By Akela Lacy, c/0 2015 This past winter break I had the opportunity to combine my interests in journalism, human rights and Italian. As part of William and Mary’s Sharp Journalism Seminar in conjunction with the Pulitzer Center on Crisis Reporting, I traveled to Turin, Italy to conduct research on immigration from the Middle East… Read More
Professor Monica Seger is our new faculty member in Italian Studies. In this interview, Professor Seger talks about her research, courses she’s teaching, and how her passion for the environment breathes life into both.
I would have never guessed as a Freshman at William & Mary how much of an impact studying Italian would have on my life. I began college wanting to double Major in Hispanic Studies and Business, however after taking my first Italian class and spending so much time in the Italian House even before my… Read More
People might ask you: what does it feel like living in the Italian House? Guys, it feels great. Seriously. The year 2012-2013 was particularly full of events and activities. Besides an overwhelmingly funny and playful atmosphere, the I-House has even more to offer. It’s all about Italian culture, Italian language, Italian cinema, Italian food (…well,… Read More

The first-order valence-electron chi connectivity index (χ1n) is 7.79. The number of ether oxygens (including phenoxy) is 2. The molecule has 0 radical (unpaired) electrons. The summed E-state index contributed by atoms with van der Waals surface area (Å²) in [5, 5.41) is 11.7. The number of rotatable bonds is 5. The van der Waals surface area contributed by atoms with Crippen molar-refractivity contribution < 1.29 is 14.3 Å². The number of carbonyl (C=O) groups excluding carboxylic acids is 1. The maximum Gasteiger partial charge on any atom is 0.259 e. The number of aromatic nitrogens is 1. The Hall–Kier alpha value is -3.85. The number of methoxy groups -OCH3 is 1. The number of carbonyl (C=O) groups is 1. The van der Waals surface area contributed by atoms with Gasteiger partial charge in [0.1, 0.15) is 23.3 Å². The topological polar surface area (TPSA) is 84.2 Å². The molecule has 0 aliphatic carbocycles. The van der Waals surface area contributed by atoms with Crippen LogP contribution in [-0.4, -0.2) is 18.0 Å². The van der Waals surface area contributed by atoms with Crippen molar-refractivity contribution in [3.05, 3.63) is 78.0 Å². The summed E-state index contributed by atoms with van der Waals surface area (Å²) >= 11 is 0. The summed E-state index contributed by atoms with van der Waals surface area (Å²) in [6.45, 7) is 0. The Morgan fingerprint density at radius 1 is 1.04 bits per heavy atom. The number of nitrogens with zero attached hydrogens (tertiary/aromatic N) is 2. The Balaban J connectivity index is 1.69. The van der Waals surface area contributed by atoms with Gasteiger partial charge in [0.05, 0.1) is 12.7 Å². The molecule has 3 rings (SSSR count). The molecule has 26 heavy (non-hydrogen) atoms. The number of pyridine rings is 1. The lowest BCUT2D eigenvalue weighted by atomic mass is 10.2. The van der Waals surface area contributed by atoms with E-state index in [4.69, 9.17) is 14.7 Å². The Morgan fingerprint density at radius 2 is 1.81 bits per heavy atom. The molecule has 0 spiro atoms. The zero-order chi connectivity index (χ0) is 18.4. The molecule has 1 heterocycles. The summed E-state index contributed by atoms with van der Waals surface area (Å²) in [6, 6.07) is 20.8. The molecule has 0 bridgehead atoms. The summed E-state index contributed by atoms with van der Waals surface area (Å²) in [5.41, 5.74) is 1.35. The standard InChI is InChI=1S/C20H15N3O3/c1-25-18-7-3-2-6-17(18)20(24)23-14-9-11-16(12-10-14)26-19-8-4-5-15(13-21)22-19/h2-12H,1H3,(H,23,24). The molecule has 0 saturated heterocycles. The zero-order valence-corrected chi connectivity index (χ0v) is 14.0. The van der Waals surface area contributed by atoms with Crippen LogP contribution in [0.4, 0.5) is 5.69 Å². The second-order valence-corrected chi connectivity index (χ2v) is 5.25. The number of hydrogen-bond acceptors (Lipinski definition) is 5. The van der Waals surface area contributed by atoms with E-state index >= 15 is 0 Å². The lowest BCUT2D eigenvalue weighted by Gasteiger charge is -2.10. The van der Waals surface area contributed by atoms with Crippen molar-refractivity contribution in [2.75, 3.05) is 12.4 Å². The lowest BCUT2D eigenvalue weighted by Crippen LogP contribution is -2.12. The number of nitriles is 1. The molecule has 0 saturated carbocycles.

When I came to William and Mary I never imagined that by the time of my senior year I would be completing a research paper in Italian. I took only the bare minimum required by my high school, and as a result was required to complete 4 semesters at the College. At first, it was… Read More
Opera in Williamsburg presents: L’Elisir d’Amore by Gaetano Donizetti. Live opera, fully staged with piano, violin, and clarinet accompaniment. At the Kimball Theatre, Friday October 26, 2012, at 8 PM. Tickets: $45 ($40 for seniors, military, and teachers/faculty; $15 for students).
The following story was written by Italian student Sally Wade: When I set off for my second journey in Italy, I was looking for an immersive experience. I wanted to see Italy not through a tourist’s eyes; I wanted to be more than a passive observer. I spent last summer in Florence studying Italian and… Read More
by Cassie Prena Last Spring, I spent an unforgettable semester abroad at John Cabot University in Rome. Although my courses at the university and my daily life in a foreign country allowed a certain level of immersion, I was nevertheless determined to experience the more intimate aspects of Italian culture. I decided that an internship… Read More
Story by Christian Pelfrey (’11) In February, the William and Mary Italian Studies Department invited Ivana Corsale, an up-and-coming Italian documentarian, to debut her latest film as part of the 2011 William and Mary Global Film Festival. Corsale’s film, Unhappy Country, tackled a growing issue in Southern Italian society: the illegal and unhealthy handling of… Read More
presents her documentary (un)happy country in Washington Hall 201. February 17, 2011 @ 7pm In the summer of 2010 Ivana Corsale travelled to Campania Italy to document the ongoing environmental and humanitarian crisis caused by the endemic mismanagement of household and industrial waste caused by the Camorra. http://unhappycountry.com/